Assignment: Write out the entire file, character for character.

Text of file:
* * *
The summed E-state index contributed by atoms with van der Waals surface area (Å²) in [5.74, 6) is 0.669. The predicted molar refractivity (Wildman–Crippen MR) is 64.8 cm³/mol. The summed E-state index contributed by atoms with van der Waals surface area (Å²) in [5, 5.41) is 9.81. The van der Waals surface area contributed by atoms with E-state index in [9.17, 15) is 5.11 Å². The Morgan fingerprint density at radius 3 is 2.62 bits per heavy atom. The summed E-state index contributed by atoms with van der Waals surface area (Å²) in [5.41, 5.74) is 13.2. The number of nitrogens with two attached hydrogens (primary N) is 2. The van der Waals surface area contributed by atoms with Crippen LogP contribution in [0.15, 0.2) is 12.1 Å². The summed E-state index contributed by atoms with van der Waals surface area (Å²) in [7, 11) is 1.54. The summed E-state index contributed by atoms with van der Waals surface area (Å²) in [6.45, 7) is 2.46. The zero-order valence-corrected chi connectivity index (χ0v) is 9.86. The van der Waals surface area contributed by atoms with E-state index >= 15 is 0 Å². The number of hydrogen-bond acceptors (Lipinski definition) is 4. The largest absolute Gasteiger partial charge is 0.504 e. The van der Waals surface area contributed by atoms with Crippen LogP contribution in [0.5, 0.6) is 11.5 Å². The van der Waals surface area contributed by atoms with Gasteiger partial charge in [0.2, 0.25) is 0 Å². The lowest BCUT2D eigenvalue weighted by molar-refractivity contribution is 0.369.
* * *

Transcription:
The summed E-state index contributed by atoms with van der Waals surface area (Å²) in [5.74, 6) is 0.669. The predicted molar refractivity (Wildman–Crippen MR) is 64.8 cm³/mol. The summed E-state index contributed by atoms with van der Waals surface area (Å²) in [5, 5.41) is 9.81. The van der Waals surface area contributed by atoms with E-state index in [9.17, 15) is 5.11 Å². The Morgan fingerprint density at radius 3 is 2.62 bits per heavy atom. The summed E-state index contributed by atoms with van der Waals surface area (Å²) in [5.41, 5.74) is 13.2. The number of nitrogens with two attached hydrogens (primary N) is 2. The van der Waals surface area contributed by atoms with Crippen LogP contribution in [0.15, 0.2) is 12.1 Å². The summed E-state index contributed by atoms with van der Waals surface area (Å²) in [7, 11) is 1.54. The summed E-state index contributed by atoms with van der Waals surface area (Å²) in [6.45, 7) is 2.46. The zero-order valence-corrected chi connectivity index (χ0v) is 9.86. The van der Waals surface area contributed by atoms with E-state index >= 15 is 0 Å². The number of hydrogen-bond acceptors (Lipinski definition) is 4. The largest absolute Gasteiger partial charge is 0.504 e. The van der Waals surface area contributed by atoms with Crippen LogP contribution in [0.5, 0.6) is 11.5 Å². The van der Waals surface area contributed by atoms with Gasteiger partial charge in [0.2, 0.25) is 0 Å². The lowest BCUT2D eigenvalue weighted by molar-refractivity contribution is 0.369.